This project uses data from two sources: 1) health care product purchase data from pharmacies, and 2) survey data from pharmacy staff surveys and patient surveys.

Students working on this project will receive training in econometric and epidemiologic data analysis, use of administrative and survey data, and develop an understanding of clinical guidelines for infectious diseases.

- Clean and analyze data
- Produce data visualizations and reproducible tables and figures
- Review medical, epidemiological, and health economics literature related to malaria care, performance incentives, and subsidies for health care

Day-to-day supervisor for this project: Maria Deici, Ph.D. candidate

Qualifications: experience with statistical software required (R and Stata preferred, Python accepted, experience in SQL is a plus), desire to pursue graduate school in public health, economics, public policy or data science a plus.

Weekly Hours: to be negotiated

Off-Campus Research Site: Remote work can be considered

Closed (4) Determining patterns of service usage by women victims of Intimate Partner Violence (IPV) in Brazil

Applications for fall 2021 are now closed for this project.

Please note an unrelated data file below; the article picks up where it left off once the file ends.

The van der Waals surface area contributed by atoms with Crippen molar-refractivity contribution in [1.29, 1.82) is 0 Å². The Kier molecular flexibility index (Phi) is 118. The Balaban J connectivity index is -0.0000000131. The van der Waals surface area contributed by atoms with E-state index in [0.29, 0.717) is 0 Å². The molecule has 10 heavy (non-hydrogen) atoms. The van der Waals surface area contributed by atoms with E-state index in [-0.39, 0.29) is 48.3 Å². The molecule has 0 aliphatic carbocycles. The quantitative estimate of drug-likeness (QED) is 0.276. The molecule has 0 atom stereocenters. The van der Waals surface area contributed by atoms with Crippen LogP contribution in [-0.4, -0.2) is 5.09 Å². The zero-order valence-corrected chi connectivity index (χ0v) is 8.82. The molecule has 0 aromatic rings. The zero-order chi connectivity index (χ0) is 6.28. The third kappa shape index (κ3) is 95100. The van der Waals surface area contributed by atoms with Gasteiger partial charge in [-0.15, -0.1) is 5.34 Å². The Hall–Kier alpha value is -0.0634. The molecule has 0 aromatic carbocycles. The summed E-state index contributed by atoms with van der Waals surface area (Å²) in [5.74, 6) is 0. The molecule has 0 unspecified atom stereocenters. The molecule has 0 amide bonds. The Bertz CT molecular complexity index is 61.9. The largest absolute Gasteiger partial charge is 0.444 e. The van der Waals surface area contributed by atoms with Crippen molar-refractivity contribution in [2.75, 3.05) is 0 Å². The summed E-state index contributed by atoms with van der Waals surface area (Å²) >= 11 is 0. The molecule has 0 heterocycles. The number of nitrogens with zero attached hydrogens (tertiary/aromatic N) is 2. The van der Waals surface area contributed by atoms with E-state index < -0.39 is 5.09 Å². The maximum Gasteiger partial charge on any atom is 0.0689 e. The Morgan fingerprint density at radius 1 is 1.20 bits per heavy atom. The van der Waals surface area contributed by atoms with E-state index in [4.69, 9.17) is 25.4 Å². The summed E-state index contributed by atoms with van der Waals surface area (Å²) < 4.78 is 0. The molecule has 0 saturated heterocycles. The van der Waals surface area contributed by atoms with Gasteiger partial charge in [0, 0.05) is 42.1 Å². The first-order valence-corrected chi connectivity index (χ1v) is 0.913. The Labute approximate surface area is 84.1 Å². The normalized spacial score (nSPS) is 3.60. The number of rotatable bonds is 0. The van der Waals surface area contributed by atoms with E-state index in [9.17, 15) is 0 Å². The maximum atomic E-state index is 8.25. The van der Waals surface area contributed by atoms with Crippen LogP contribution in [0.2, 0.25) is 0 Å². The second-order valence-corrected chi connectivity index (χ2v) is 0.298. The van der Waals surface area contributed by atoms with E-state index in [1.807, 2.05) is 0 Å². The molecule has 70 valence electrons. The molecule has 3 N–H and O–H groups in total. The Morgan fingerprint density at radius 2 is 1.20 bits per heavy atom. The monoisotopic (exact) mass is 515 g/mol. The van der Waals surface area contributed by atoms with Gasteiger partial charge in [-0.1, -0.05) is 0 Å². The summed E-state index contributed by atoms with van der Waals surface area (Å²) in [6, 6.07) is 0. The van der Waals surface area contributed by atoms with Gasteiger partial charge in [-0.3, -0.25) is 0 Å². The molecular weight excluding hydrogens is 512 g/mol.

Background: Every seven minutes a woman is a victim of domestic violence in Brazil. Research on intimate partner violence shows that victimization is not an isolated incident. Because of the repetition of abuse, it’s possible that some women seek assistance from multiple sectors over the course of their victimization. Other women may not feel safe reporting their experiences to the police and may solely visit medical centers. Yet it is unclear how Brazilian women use services from different sectors to address IPV. We propose to merge data at an individual level from both health and public safety sectors to better understand the typical trajectory of service use of female victims of violence. Our analysis of this data will inform policy regarding how to better integrate services across sectors to improve women’s exit from IPV. Additionally, this merged data can be used for future research projects to evaluate policy such as one-stop-shops serving women and the implementation of law requiring the health sector to inform the police of IPV.